Definition of skiff in English:

skiff

noun

  • A shallow, flat-bottomed open boat with sharp bow and square stern.

    • ‘They are also used as primary power for canoes, jon boats and small skiffs.’
    • ‘Instead of days and nights on the river in a cool rickety skiff, we get half an hour in a common rowboat.’
    • ‘A heavy skiff is launched off the seiner's stern to anchor its enormous net.’
    • ‘The next morning we motored out into the swamp in a tiny aluminum skiff.’
    • ‘Using fast moving skiffs, the Coast Guard would quickly intercept the protesters to keep them from interfering with the off-loading operation.’
    • ‘To complete my journey, first to Naa, then to Tebua, I travel with Nakibae Teuatabo's son Kabiea, who sits in the stern of our skiff.’
    • ‘These small craft are called skiffs, and are collapsible.’
    • ‘A punt is a small, flat-bottomed skiff that is steered with a long, gondolier-style pole that grapples the muddy river bottom with the hook at its end.’
    • ‘The next day we were to leave on an open skiff down the Paraguay River for New Germany.’
    • ‘We used our VHF radio and phoned ahead, then caught up with the Royal Polaris skiff near 11 a.m.’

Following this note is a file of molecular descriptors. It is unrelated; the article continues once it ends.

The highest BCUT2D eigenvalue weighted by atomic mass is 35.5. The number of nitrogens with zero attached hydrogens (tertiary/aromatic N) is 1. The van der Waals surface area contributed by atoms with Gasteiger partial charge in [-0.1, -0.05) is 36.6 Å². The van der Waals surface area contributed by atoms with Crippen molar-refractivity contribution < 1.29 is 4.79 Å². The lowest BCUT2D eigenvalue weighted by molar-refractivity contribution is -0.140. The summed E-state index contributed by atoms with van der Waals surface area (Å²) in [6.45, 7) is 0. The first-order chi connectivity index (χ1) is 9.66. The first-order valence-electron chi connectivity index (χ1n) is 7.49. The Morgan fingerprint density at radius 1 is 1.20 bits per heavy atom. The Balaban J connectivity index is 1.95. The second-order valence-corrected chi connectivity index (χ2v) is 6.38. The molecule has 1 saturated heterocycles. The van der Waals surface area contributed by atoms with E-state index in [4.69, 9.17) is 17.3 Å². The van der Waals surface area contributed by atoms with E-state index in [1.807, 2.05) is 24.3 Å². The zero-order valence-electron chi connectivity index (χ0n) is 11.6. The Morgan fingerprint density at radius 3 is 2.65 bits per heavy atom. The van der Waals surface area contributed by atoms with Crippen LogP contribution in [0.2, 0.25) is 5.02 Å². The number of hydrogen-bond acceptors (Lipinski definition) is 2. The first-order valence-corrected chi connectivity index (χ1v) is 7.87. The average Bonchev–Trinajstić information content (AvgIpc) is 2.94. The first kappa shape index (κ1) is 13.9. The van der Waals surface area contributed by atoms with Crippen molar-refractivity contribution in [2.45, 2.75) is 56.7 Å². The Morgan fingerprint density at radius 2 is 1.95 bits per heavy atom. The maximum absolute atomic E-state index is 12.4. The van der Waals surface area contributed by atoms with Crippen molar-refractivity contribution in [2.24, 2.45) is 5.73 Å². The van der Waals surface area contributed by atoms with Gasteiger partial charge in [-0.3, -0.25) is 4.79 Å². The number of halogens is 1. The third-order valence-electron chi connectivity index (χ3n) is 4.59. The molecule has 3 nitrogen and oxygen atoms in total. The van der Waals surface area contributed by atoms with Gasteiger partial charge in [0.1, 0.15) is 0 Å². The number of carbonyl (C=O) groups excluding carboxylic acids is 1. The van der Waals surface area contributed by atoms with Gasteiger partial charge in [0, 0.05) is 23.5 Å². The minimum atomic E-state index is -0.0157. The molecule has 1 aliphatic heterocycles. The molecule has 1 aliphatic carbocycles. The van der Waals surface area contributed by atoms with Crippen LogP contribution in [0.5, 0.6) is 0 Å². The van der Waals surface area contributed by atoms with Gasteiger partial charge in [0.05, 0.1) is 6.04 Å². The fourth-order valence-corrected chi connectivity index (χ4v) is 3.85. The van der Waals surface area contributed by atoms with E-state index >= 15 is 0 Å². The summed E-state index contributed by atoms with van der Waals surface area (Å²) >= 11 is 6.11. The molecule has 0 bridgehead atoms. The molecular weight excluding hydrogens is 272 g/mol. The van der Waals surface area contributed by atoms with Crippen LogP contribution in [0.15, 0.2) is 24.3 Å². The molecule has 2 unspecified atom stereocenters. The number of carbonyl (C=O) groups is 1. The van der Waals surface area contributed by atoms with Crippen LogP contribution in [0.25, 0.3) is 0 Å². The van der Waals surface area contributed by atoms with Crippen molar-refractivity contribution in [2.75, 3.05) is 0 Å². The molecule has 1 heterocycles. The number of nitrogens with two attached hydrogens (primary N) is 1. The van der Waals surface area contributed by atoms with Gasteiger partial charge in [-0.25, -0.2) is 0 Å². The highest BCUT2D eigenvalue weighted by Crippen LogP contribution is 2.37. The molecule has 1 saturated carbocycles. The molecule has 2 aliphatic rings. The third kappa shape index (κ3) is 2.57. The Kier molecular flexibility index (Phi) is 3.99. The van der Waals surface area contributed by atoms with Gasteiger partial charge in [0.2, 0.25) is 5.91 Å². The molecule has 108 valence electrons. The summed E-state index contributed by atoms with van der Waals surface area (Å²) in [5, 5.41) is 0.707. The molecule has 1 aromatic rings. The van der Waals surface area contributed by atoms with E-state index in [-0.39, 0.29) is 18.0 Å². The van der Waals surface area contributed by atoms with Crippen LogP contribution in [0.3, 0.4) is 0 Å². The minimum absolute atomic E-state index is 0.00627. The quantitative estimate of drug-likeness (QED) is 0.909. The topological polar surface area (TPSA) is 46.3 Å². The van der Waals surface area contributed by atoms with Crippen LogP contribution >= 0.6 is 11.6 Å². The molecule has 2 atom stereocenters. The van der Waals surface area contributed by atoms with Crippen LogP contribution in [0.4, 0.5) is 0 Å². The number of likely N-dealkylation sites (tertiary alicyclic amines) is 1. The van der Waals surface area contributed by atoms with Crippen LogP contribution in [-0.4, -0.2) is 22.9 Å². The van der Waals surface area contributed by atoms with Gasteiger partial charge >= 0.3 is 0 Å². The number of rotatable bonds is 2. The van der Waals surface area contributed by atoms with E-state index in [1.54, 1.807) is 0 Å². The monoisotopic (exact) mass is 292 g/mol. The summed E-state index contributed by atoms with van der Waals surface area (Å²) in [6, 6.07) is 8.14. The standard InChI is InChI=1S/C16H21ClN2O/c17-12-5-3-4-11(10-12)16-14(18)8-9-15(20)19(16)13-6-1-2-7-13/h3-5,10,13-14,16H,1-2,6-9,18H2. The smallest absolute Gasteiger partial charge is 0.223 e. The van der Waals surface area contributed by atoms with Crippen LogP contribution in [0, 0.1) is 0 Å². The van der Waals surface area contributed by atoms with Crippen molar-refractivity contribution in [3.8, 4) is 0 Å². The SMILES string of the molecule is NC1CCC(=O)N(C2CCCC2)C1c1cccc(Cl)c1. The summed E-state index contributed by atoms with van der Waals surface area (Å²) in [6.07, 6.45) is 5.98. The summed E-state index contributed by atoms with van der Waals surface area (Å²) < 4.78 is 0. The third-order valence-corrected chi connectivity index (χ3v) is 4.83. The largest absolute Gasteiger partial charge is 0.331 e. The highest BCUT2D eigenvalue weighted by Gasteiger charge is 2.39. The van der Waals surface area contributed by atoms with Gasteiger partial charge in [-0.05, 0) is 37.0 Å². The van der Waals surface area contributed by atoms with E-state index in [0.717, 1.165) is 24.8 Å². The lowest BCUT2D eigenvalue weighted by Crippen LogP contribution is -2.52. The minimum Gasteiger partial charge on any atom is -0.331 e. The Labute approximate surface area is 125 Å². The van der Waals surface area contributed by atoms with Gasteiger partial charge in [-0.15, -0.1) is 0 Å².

• ‘The sleek Graght skiff had no trouble matching them move for move.’
    • ‘We shan't go another voyage on this measly skiff, Captain Gennady orated.’
    • ‘Travel is, as described by Bruce, by ‘very, very small plane or skiff.’’
    • ‘Far more satisfying, however, was picking off the slower vessels that had started before us: the lumbering dories, skiffs, and wherries.’
    • ‘Sitting on the stern of the skiff I swung my legs into the boat then made myself comfortable in one of the padded seats.’
    • ‘The other local fishermen go out and look at Santiago's skiff and measure the length of the marlin's skeleton.’
    • ‘He is moderately stern, but amused when Billy stands in the skiff and waves good-bye to his merchant sailor friends.’
    • ‘The others were opening forward and rear compartments on their skiffs, removing tents, supplies and gear.’
    • ‘We head offshore, speeding across deeper water, but another skiff off our starboard bow seems to have the same idea.’
    • ‘They also built European-style luggers and skiffs, and the pirogue, based on Indian dugout canoes.’

Origin

Late 15th century: from French esquif, from Italian schifo, of Germanic origin; related to ship.

Pronunciation

skiff

/skif/